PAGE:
Lauren Danson is the owner of Mizuba Tea Company. After hosting tea gatherings in college and visiting Japan, she was spurred toured a lifetime of seeking paired seasonal teas and fostered a dedication to studying Japanese tea cultivation, production, and culture. She loves how tea creates connectivity, culture, and community from source to cup.How to nurture a supportive community @mizubateaco #blissfulbitespodcast Click To Tweet
In this episode you’ll learn:
- Your friends know what they’re talking about
- Sales strategy of being honest and patient
- Importance of picking up the phone
- How to nurture a supportive community
Tell us a little bit about you, Lauren Danson, and what you do.
I grow loving teas, and I love having tea parties. Mizuba started with my mother. In middle school, she would give me cups of Bigelow Constant Comment tea before breakfast every single morning, and it became the thing that I love. As I got older, I realized that there’s more to life than Bigelow. I started exploring different teas in high school, and I had the opportunity to travel a bit in high school. I didn’t know that I was doing it, but I was experiencing my memories and the way I viewed my travel through teas and the experiences I had with those teas that stood out to me the most. I ended up cultivating this hobby. I was collecting and studying tea. I went to college with this tea collection and this base of knowledge.
It wasn’t even until my sophomore year of college that I became more active in it. I got put into a dorm room that was really far away from my friends. I wondered,”What could I do to make my friends visit?” I started hosting pop up tea shops and parties in my dorm room twice a week. It became this thing where 20 people showed up to my floor and drank tea with me and all my friends started saying, “This is what you need to do with your life.” I was an English journalism major studying Charles Dickens. If that gives you an idea of my business background, my business was far removed from my mind. I told my friends, “Hey, that’s hilarious. I’m going to get a degree.”
After three years, I was still hosting tea parties and in my senior year of college, I had the chance to go to the Japan. I knew there going to be good teas there, but I was not going to seek tea. I was just visiting a friend and traveling around. To make the long story short, I ended up meeting a tea farmer. The relationships I made over those cups of tea was really the main reason why I am so into teas. Number one, the quality of tea blew my mind. It was 20 times better than anything I have experienced. Even tea in the grocery store was incredible. It was the relationship that I made that really stayed with me. I was just about to graduate, and I was going to publishing school that summer. I met that tea farmer and when I came home, we kept emailing each other. One day, the tea farmer asked me if I wanted to have samples, and that’s where it was started.
If you can think about what something your friends and family say to you all the time, that’s where a business idea can be born.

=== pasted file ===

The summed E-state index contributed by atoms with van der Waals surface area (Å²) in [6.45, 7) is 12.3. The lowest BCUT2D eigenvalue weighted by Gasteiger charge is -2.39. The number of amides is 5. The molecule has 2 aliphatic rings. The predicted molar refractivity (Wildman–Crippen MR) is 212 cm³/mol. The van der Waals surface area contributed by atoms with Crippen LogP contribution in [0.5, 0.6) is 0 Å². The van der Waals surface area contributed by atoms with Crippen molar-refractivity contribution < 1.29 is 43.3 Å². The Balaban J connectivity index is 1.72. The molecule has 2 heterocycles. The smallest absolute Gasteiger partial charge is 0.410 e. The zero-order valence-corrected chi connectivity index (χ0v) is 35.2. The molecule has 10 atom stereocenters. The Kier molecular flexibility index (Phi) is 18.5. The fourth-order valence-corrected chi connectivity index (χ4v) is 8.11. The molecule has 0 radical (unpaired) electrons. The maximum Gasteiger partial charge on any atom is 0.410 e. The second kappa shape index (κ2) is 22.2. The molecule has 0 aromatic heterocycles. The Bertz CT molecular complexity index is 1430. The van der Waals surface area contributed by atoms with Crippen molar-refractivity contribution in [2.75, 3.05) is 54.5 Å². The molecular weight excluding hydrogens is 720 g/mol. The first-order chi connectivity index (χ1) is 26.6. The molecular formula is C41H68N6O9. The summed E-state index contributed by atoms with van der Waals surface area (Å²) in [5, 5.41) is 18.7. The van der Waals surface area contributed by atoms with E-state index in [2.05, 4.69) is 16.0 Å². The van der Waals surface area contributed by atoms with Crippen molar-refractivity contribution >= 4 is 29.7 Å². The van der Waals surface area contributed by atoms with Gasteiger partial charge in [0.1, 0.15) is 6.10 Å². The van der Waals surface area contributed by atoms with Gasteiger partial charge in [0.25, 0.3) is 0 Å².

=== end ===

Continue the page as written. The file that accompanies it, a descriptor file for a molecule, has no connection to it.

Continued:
It took me three years to listen to my friends. This whole Mizuba tea company was not just me, it is also the people who surrounded me and who are very supportive, encouraging, and helpful to me despite of my own inhibitions. I was super blessed. My best friend in college was a business major and he was always the one who instructed me how to collaborate, how to trademark, and all those things.
What is your piece of advice to someone who is just starting out?
Be kind, be nice, and be patient. I say that because when you put yourself out there and you have a product to share, a lot of people will have questions. These people might be from bigger companies and they will come to you pretty aggressively. Just hear everybody out and be patient with their questions.
My other advice is to use the telephone. You can send emails and be patient with follow ups, but telephone is better.
- They have to answer your questions right away and vice versa.
- You can also tell the way they’re feeling. You build relationships and personally, I love talking to people in the other companies that I work with. I get excited to hear from them and when they feel that you are excited, they are going to get excited too.
What is your sales strategy?
People are smart. They can tell if people are trying to sell them something. If you share something genuine, people will relate to that. It’s honest. At the end of the day, you are communicating it and people would support that. You just have to be genuine and not trying to just sell and sell hard to core. Just be honest where you’re at. People resonate with that very well.
Do you have any entrepreneur friends that you meet up with?
Erika Welsh from Wild Friends is one of my best friends here. I look up to her quite a lot. There is a wealth of people in Portland. I am lucky to be in a community where there are so many different entrepreneurs. There is a rising tight society here with awesome women and tons of photographers, bakers, artists, and others. You realize you are not alone. When you get an awful email, you just take a breath and think that most of these entrepreneurs already have experienced this. Build a community too. You are just supporting each other and being enthusiastic about what each other was doing.
Lauren Danson knows tea. What she didn’t know was that the tea gatherings she hosted twice a week in college, the journeys abroad she spent collecting tea, or the countless cups she drank and loved to share would lead her to Japan, and ultimately, to a true vocation. Her experiences spurred Lauren toward a lifetime of seeking pure, seasonal teas, and fostered a dedication to studying Japanese tea cultivation, production, and culture.
And she wants to share how delicious Matcha is with you.